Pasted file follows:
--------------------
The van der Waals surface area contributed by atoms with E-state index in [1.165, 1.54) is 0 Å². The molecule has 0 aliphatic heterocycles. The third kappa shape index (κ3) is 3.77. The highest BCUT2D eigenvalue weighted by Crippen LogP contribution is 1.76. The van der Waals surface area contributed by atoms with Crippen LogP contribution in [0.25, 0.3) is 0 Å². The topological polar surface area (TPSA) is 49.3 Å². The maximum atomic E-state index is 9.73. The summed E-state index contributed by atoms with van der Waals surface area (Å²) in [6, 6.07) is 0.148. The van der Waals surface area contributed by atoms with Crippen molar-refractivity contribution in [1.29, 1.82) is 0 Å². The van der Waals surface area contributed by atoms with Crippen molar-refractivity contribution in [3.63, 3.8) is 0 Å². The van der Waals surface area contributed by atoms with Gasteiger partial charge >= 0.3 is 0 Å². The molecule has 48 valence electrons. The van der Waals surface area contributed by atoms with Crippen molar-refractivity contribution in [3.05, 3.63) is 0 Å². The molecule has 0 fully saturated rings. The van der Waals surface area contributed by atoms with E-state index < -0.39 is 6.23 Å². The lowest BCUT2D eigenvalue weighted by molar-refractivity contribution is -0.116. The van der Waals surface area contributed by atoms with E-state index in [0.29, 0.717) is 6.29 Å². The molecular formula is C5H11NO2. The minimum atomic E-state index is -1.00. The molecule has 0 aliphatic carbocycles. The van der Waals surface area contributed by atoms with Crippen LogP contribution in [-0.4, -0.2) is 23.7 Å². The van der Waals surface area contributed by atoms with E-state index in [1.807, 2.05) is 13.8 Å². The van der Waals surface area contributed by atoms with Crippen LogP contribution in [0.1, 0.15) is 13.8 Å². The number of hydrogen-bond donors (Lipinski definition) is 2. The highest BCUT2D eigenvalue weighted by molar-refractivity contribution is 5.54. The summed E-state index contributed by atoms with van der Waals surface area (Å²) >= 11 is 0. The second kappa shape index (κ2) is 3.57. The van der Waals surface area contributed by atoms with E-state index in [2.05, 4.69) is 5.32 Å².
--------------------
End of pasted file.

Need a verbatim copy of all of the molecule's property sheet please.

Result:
The van der Waals surface area contributed by atoms with E-state index in [1.165, 1.54) is 0 Å². The molecule has 0 aliphatic heterocycles. The third kappa shape index (κ3) is 3.77. The highest BCUT2D eigenvalue weighted by Crippen LogP contribution is 1.76. The van der Waals surface area contributed by atoms with Crippen LogP contribution in [0.25, 0.3) is 0 Å². The topological polar surface area (TPSA) is 49.3 Å². The maximum atomic E-state index is 9.73. The summed E-state index contributed by atoms with van der Waals surface area (Å²) in [6, 6.07) is 0.148. The van der Waals surface area contributed by atoms with Crippen molar-refractivity contribution in [1.29, 1.82) is 0 Å². The van der Waals surface area contributed by atoms with Crippen molar-refractivity contribution in [3.63, 3.8) is 0 Å². The van der Waals surface area contributed by atoms with Gasteiger partial charge >= 0.3 is 0 Å². The molecule has 48 valence electrons. The van der Waals surface area contributed by atoms with Crippen molar-refractivity contribution in [3.05, 3.63) is 0 Å². The molecule has 0 fully saturated rings. The van der Waals surface area contributed by atoms with E-state index < -0.39 is 6.23 Å². The lowest BCUT2D eigenvalue weighted by molar-refractivity contribution is -0.116. The van der Waals surface area contributed by atoms with E-state index in [0.29, 0.717) is 6.29 Å². The molecular formula is C5H11NO2. The minimum atomic E-state index is -1.00. The molecule has 0 aliphatic carbocycles. The van der Waals surface area contributed by atoms with Crippen LogP contribution in [-0.4, -0.2) is 23.7 Å². The van der Waals surface area contributed by atoms with E-state index in [1.807, 2.05) is 13.8 Å². The van der Waals surface area contributed by atoms with Crippen LogP contribution in [0.1, 0.15) is 13.8 Å². The number of hydrogen-bond donors (Lipinski definition) is 2. The highest BCUT2D eigenvalue weighted by molar-refractivity contribution is 5.54. The summed E-state index contributed by atoms with van der Waals surface area (Å²) >= 11 is 0. The second kappa shape index (κ2) is 3.57. The van der Waals surface area contributed by atoms with E-state index in [2.05, 4.69) is 5.32 Å².